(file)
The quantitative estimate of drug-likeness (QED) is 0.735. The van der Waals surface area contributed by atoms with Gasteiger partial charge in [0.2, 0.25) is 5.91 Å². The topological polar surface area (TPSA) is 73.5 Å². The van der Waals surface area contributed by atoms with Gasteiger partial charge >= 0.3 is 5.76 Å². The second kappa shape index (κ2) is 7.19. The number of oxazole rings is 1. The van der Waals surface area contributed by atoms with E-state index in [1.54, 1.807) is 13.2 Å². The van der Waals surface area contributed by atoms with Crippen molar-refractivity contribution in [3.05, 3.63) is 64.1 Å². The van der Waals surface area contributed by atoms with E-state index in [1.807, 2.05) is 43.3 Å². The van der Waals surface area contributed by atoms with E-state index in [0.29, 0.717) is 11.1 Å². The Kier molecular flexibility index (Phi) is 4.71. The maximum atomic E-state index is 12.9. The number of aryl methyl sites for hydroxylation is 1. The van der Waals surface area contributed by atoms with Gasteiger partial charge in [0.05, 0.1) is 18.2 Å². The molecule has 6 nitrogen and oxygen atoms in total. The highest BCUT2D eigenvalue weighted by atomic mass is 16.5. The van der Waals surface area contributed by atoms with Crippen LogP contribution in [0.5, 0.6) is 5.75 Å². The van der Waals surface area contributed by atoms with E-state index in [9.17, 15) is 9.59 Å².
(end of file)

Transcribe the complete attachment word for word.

The quantitative estimate of drug-likeness (QED) is 0.735. The van der Waals surface area contributed by atoms with Gasteiger partial charge in [0.2, 0.25) is 5.91 Å². The topological polar surface area (TPSA) is 73.5 Å². The van der Waals surface area contributed by atoms with Gasteiger partial charge >= 0.3 is 5.76 Å². The second kappa shape index (κ2) is 7.19. The number of oxazole rings is 1. The van der Waals surface area contributed by atoms with E-state index in [1.54, 1.807) is 13.2 Å². The van der Waals surface area contributed by atoms with Crippen molar-refractivity contribution in [3.05, 3.63) is 64.1 Å². The van der Waals surface area contributed by atoms with E-state index in [1.807, 2.05) is 43.3 Å². The van der Waals surface area contributed by atoms with E-state index in [0.29, 0.717) is 11.1 Å². The Kier molecular flexibility index (Phi) is 4.71. The maximum atomic E-state index is 12.9. The number of aryl methyl sites for hydroxylation is 1. The van der Waals surface area contributed by atoms with Gasteiger partial charge in [0.05, 0.1) is 18.2 Å². The molecule has 6 nitrogen and oxygen atoms in total. The highest BCUT2D eigenvalue weighted by atomic mass is 16.5. The van der Waals surface area contributed by atoms with Crippen LogP contribution in [0.5, 0.6) is 5.75 Å². The van der Waals surface area contributed by atoms with E-state index in [9.17, 15) is 9.59 Å².